WE made our best speed across the
strip of wood that now divided us
from the stockade, and at every step
we took the voices of the buccaneers
rang nearer. Soon we could hear
their footfalls as they ran and the
cracking of the branches as they
breasted across a bit of thicket.
I began to see we should have a
brush for it in earnest and looked
to my priming.
"Captain," said I, "Trelawney is the
dead shot. Give him your gun; his
own is useless."
They exchanged guns, and Trelawney,
silent and cool as he had been since
the beginning of the bustle, hung a
moment on his heel to see that all
was fit for service. At the same
time, observing Gray to be unarmed,
I handed him my cutlass. It did all
our hearts good to see him spit in
his hand, knit his brows, and make
the blade sing through the air. It
was plain from every line of his
body that our new hand was worth his
Forty paces farther we came to the
edge of the wood and saw the
stockade in front of us. We struck
the enclosure about the middle of
the south side, and almost at the
same time, seven mutineers—Job
Anderson, the boatswain, at their
head—appeared in full cry at the
They paused as if taken aback, and
before they recovered, not only the
squire and I, but Hunter and Joyce
from the block house, had time to
fire. The four shots came in rather
a scattering volley, but they did
the business: one of the enemy
actually fell, and the rest, without
hesitation, turned and plunged into
After reloading, we walked down the
outside of the palisade to see to
the fallen enemy. He was stone
dead—shot through the heart.
We began to rejoice over our good
success when just at that moment a
pistol cracked in the bush, a ball
whistled close past my ear, and poor
Tom Redruth stumbled and fell his
length on the ground. Both the
squire and I returned the shot, but
as we had nothing to aim at, it is
probable we only wasted powder. Then
we reloaded and turned our attention
to poor Tom.
The captain and Gray were already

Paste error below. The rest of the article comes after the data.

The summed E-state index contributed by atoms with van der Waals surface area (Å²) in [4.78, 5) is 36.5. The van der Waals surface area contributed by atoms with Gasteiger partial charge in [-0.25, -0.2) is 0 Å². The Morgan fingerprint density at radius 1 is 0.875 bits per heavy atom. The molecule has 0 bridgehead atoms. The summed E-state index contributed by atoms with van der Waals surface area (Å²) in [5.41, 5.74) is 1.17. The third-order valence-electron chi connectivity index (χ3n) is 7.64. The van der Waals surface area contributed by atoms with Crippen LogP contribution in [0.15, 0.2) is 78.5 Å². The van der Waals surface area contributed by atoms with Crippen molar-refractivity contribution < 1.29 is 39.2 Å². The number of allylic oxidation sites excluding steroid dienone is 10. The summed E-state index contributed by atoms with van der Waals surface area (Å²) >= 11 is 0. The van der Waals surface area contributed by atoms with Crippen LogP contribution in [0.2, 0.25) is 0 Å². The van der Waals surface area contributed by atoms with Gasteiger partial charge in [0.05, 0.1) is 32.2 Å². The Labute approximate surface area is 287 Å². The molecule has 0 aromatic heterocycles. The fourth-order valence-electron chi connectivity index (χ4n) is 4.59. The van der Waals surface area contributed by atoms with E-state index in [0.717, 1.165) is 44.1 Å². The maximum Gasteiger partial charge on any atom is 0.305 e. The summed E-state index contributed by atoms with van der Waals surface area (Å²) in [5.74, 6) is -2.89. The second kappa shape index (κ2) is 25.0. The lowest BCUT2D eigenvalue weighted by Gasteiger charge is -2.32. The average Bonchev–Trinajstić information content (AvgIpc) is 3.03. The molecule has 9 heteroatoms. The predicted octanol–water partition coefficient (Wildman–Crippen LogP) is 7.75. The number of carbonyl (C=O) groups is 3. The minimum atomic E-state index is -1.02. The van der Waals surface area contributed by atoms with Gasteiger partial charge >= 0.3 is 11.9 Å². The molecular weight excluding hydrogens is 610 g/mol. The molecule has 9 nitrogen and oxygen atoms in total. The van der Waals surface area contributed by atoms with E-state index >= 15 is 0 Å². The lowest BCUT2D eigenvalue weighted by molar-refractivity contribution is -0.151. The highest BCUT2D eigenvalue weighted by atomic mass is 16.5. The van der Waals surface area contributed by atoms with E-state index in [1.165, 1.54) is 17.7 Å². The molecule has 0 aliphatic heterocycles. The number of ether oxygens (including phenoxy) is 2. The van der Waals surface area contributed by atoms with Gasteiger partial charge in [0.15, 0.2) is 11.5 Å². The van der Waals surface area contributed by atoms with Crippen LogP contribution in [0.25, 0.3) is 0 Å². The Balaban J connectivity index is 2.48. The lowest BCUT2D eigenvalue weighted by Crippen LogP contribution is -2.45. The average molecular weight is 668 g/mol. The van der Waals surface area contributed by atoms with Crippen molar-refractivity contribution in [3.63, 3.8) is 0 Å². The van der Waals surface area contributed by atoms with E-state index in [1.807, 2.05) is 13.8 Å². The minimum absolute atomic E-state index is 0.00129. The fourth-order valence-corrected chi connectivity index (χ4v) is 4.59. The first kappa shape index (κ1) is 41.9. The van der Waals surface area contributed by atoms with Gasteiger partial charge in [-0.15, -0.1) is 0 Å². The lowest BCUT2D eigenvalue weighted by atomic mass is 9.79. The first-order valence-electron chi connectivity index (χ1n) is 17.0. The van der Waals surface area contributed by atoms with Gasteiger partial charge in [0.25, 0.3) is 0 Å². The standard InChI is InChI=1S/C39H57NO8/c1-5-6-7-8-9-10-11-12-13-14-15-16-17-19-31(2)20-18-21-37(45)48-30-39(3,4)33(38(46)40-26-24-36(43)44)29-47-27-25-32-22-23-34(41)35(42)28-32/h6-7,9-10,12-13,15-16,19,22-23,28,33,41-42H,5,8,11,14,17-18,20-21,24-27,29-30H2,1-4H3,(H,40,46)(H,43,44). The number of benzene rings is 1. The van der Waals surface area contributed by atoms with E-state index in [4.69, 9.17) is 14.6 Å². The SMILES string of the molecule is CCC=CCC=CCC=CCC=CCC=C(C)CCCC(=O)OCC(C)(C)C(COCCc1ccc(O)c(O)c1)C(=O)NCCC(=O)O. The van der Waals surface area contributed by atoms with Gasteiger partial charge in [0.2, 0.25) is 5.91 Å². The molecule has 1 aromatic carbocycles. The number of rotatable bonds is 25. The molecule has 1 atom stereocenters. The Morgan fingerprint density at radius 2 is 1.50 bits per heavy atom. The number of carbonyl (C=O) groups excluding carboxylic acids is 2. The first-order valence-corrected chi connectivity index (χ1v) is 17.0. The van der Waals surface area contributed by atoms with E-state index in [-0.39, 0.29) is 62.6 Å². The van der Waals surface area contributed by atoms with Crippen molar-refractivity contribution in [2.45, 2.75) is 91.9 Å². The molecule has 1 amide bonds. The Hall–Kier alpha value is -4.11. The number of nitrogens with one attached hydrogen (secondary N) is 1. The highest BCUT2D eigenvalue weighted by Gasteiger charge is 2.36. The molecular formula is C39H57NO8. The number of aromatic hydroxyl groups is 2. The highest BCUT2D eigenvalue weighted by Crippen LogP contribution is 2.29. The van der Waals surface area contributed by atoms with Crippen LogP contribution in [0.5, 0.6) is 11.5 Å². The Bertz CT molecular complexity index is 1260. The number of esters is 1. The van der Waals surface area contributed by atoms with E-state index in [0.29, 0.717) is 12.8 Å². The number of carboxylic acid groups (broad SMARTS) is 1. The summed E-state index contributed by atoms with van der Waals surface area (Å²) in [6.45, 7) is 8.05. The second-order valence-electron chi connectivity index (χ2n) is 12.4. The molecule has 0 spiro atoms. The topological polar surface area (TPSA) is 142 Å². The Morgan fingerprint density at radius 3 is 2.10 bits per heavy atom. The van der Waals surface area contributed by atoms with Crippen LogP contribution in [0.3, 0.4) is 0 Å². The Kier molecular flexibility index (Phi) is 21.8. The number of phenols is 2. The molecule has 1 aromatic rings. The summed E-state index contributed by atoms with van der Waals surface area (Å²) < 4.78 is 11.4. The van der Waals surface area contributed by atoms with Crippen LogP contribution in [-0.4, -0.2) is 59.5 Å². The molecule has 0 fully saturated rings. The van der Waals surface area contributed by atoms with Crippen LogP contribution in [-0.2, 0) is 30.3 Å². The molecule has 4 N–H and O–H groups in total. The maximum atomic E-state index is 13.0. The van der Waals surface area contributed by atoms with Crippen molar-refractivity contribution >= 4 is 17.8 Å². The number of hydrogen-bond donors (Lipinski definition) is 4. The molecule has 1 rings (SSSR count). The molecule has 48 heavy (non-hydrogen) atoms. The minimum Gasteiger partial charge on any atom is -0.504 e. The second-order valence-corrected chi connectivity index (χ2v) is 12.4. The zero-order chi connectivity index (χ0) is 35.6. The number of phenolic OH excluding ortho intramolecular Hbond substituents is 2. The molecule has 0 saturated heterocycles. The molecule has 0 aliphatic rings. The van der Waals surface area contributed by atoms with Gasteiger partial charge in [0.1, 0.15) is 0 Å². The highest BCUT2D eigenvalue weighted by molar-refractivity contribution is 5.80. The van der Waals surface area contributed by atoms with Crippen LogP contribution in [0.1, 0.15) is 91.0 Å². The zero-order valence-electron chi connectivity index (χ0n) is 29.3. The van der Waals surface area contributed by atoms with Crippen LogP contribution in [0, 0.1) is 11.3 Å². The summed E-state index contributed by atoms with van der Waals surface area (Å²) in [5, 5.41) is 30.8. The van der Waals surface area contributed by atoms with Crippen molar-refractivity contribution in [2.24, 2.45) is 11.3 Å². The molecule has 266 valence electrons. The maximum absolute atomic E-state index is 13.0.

examining him, and I saw with half
an eye that all was over.
I believe the readiness of our
return volley had scattered the
mutineers once more, for we were
suffered without further molestation
to get the poor old gamekeeper
hoisted over the stockade and
carried, groaning and bleeding, into
Poor old fellow, he had not uttered
one word of surprise, complaint,
fear, or even acquiescence from the
very beginning of our troubles till
now, when we had laid him down in
the log-house to die. He had lain
like a Trojan behind his mattress in
the gallery; he had followed every
order silently, doggedly, and well;
he was the oldest of our party by a
score of years; and now, sullen,
old, serviceable servant, it was he
that was to die.
The squire dropped down beside him
on his knees and kissed his hand,
crying like a child.
"Be I going, doctor?" he asked.
"Tom, my man," said I, "you're going
"I wish I had had a lick at them
with the gun first," he replied.
"Tom," said the squire, "say you
forgive me, won't you?"
"Would that be respectful like, from
me to you, squire?" was the answer.
"Howsoever, so be it, amen!"
After a little while of silence, he
said he thought somebody might read
a prayer. "It's the custom, sir," he
added apologetically. And not long
after, without another word, he
In the meantime the captain, whom I
had observed to be wonderfully
swollen about the chest and pockets,
had turned out a great many various
stores—the British colours, a Bible,
a coil of stoutish rope, pen, ink,
the log-book, and pounds of tobacco.
He had found a longish fir-tree
lying felled and trimmed in the
enclosure, and with the help of
Hunter he had set it up at the
corner of the log-house where the
trunks crossed and made an angle.
Then, climbing on the roof, he had
with his own hand bent and run up
This seemed mightily to relieve him.
He re-entered the log-house and set